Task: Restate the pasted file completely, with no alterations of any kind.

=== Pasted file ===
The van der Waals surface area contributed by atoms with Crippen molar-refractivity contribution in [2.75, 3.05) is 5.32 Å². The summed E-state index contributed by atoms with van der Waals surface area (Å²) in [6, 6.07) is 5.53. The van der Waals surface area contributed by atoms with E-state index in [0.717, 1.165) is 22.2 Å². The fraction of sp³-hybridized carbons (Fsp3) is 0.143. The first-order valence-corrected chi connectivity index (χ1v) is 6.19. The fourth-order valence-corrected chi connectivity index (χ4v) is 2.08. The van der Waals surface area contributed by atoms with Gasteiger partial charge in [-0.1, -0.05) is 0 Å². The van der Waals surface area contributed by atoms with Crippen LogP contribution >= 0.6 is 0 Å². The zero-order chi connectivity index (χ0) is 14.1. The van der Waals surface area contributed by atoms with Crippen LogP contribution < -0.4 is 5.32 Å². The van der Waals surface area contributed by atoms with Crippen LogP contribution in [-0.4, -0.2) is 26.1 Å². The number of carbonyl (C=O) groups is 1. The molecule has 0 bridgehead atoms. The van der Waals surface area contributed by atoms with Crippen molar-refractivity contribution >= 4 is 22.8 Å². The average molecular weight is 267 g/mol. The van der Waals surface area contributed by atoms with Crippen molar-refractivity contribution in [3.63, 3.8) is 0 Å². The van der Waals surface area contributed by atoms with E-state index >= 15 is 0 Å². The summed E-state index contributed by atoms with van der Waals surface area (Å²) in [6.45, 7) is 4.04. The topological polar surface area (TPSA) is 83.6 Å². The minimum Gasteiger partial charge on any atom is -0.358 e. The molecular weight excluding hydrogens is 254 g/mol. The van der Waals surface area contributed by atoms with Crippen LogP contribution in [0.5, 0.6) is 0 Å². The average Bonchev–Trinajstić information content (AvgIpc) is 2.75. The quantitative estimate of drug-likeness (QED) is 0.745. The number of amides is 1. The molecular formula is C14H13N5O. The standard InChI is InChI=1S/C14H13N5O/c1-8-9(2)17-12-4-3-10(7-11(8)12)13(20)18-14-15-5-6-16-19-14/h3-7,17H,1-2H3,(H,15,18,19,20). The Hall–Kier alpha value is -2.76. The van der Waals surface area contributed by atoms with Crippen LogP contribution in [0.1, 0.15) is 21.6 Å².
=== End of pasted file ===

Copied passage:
The van der Waals surface area contributed by atoms with Crippen molar-refractivity contribution in [2.75, 3.05) is 5.32 Å². The summed E-state index contributed by atoms with van der Waals surface area (Å²) in [6, 6.07) is 5.53. The van der Waals surface area contributed by atoms with E-state index in [0.717, 1.165) is 22.2 Å². The fraction of sp³-hybridized carbons (Fsp3) is 0.143. The first-order valence-corrected chi connectivity index (χ1v) is 6.19. The fourth-order valence-corrected chi connectivity index (χ4v) is 2.08. The van der Waals surface area contributed by atoms with Gasteiger partial charge in [-0.1, -0.05) is 0 Å². The van der Waals surface area contributed by atoms with Crippen LogP contribution >= 0.6 is 0 Å². The zero-order chi connectivity index (χ0) is 14.1. The van der Waals surface area contributed by atoms with Crippen LogP contribution < -0.4 is 5.32 Å². The van der Waals surface area contributed by atoms with Crippen LogP contribution in [-0.4, -0.2) is 26.1 Å². The number of carbonyl (C=O) groups is 1. The molecule has 0 bridgehead atoms. The van der Waals surface area contributed by atoms with Crippen molar-refractivity contribution >= 4 is 22.8 Å². The average molecular weight is 267 g/mol. The van der Waals surface area contributed by atoms with Crippen molar-refractivity contribution in [3.63, 3.8) is 0 Å². The van der Waals surface area contributed by atoms with E-state index >= 15 is 0 Å². The summed E-state index contributed by atoms with van der Waals surface area (Å²) in [6.45, 7) is 4.04. The topological polar surface area (TPSA) is 83.6 Å². The minimum Gasteiger partial charge on any atom is -0.358 e. The molecular weight excluding hydrogens is 254 g/mol. The van der Waals surface area contributed by atoms with Crippen LogP contribution in [0.5, 0.6) is 0 Å². The average Bonchev–Trinajstić information content (AvgIpc) is 2.75. The quantitative estimate of drug-likeness (QED) is 0.745. The number of amides is 1. The molecular formula is C14H13N5O. The standard InChI is InChI=1S/C14H13N5O/c1-8-9(2)17-12-4-3-10(7-11(8)12)13(20)18-14-15-5-6-16-19-14/h3-7,17H,1-2H3,(H,15,18,19,20). The Hall–Kier alpha value is -2.76. The van der Waals surface area contributed by atoms with Crippen LogP contribution in [0.1, 0.15) is 21.6 Å².